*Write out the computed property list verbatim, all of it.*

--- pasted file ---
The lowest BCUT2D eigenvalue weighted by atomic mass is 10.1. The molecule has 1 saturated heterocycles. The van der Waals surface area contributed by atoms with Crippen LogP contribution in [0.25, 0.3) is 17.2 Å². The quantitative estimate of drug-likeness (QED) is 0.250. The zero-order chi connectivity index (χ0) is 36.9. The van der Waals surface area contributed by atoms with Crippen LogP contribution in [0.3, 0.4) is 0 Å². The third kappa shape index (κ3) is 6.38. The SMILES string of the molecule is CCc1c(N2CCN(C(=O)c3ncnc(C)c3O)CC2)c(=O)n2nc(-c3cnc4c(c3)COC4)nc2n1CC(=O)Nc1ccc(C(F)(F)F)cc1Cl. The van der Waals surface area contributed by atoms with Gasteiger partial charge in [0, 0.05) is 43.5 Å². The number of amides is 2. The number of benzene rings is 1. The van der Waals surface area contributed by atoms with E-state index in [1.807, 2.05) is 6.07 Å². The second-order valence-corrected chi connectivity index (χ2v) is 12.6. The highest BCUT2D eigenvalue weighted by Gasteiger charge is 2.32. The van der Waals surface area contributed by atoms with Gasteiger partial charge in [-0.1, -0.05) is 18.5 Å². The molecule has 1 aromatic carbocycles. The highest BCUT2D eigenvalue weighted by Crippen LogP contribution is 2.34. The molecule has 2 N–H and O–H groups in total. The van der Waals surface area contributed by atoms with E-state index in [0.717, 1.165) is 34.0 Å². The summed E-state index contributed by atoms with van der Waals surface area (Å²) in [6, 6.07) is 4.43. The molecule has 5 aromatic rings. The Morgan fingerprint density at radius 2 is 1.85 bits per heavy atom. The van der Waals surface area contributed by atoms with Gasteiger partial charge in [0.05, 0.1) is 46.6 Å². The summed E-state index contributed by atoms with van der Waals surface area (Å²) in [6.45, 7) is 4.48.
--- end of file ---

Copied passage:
The lowest BCUT2D eigenvalue weighted by atomic mass is 10.1. The molecule has 1 saturated heterocycles. The van der Waals surface area contributed by atoms with Crippen LogP contribution in [0.25, 0.3) is 17.2 Å². The quantitative estimate of drug-likeness (QED) is 0.250. The zero-order chi connectivity index (χ0) is 36.9. The van der Waals surface area contributed by atoms with Crippen LogP contribution in [0.3, 0.4) is 0 Å². The third kappa shape index (κ3) is 6.38. The SMILES string of the molecule is CCc1c(N2CCN(C(=O)c3ncnc(C)c3O)CC2)c(=O)n2nc(-c3cnc4c(c3)COC4)nc2n1CC(=O)Nc1ccc(C(F)(F)F)cc1Cl. The van der Waals surface area contributed by atoms with Gasteiger partial charge in [0, 0.05) is 43.5 Å². The number of amides is 2. The number of benzene rings is 1. The van der Waals surface area contributed by atoms with E-state index in [1.807, 2.05) is 6.07 Å². The second-order valence-corrected chi connectivity index (χ2v) is 12.6. The highest BCUT2D eigenvalue weighted by Gasteiger charge is 2.32. The van der Waals surface area contributed by atoms with Gasteiger partial charge in [-0.1, -0.05) is 18.5 Å². The molecule has 1 aromatic carbocycles. The highest BCUT2D eigenvalue weighted by Crippen LogP contribution is 2.34. The molecule has 2 N–H and O–H groups in total. The van der Waals surface area contributed by atoms with E-state index in [0.717, 1.165) is 34.0 Å². The summed E-state index contributed by atoms with van der Waals surface area (Å²) in [6, 6.07) is 4.43. The molecule has 5 aromatic rings. The Morgan fingerprint density at radius 2 is 1.85 bits per heavy atom. The van der Waals surface area contributed by atoms with Gasteiger partial charge in [0.05, 0.1) is 46.6 Å². The summed E-state index contributed by atoms with van der Waals surface area (Å²) in [6.45, 7) is 4.48.